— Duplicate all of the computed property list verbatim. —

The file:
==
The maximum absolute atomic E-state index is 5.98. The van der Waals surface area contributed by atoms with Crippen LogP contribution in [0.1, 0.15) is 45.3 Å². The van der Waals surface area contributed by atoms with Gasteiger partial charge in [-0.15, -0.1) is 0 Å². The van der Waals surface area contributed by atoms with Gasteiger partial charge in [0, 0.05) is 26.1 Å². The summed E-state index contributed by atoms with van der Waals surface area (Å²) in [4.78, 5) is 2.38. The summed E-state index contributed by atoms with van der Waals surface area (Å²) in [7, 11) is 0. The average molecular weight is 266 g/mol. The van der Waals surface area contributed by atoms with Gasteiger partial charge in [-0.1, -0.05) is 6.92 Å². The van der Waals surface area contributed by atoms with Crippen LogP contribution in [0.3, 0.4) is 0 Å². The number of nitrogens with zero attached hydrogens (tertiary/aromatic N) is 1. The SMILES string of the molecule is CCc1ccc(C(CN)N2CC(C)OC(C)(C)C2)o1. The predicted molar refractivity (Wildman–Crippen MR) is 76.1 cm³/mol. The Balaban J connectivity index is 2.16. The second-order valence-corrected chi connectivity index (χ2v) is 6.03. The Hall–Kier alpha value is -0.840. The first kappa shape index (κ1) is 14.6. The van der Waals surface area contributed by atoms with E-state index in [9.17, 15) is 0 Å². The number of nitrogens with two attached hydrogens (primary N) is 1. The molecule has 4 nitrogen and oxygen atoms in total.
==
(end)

The maximum absolute atomic E-state index is 5.98. The van der Waals surface area contributed by atoms with Crippen LogP contribution in [0.1, 0.15) is 45.3 Å². The van der Waals surface area contributed by atoms with Gasteiger partial charge in [-0.15, -0.1) is 0 Å². The van der Waals surface area contributed by atoms with Gasteiger partial charge in [0, 0.05) is 26.1 Å². The summed E-state index contributed by atoms with van der Waals surface area (Å²) in [4.78, 5) is 2.38. The summed E-state index contributed by atoms with van der Waals surface area (Å²) in [7, 11) is 0. The average molecular weight is 266 g/mol. The van der Waals surface area contributed by atoms with Gasteiger partial charge in [-0.1, -0.05) is 6.92 Å². The van der Waals surface area contributed by atoms with Crippen LogP contribution in [0.3, 0.4) is 0 Å². The number of nitrogens with zero attached hydrogens (tertiary/aromatic N) is 1. The SMILES string of the molecule is CCc1ccc(C(CN)N2CC(C)OC(C)(C)C2)o1. The predicted molar refractivity (Wildman–Crippen MR) is 76.1 cm³/mol. The Balaban J connectivity index is 2.16. The second-order valence-corrected chi connectivity index (χ2v) is 6.03. The Hall–Kier alpha value is -0.840. The first kappa shape index (κ1) is 14.6. The van der Waals surface area contributed by atoms with E-state index in [9.17, 15) is 0 Å². The number of nitrogens with two attached hydrogens (primary N) is 1. The molecule has 4 nitrogen and oxygen atoms in total.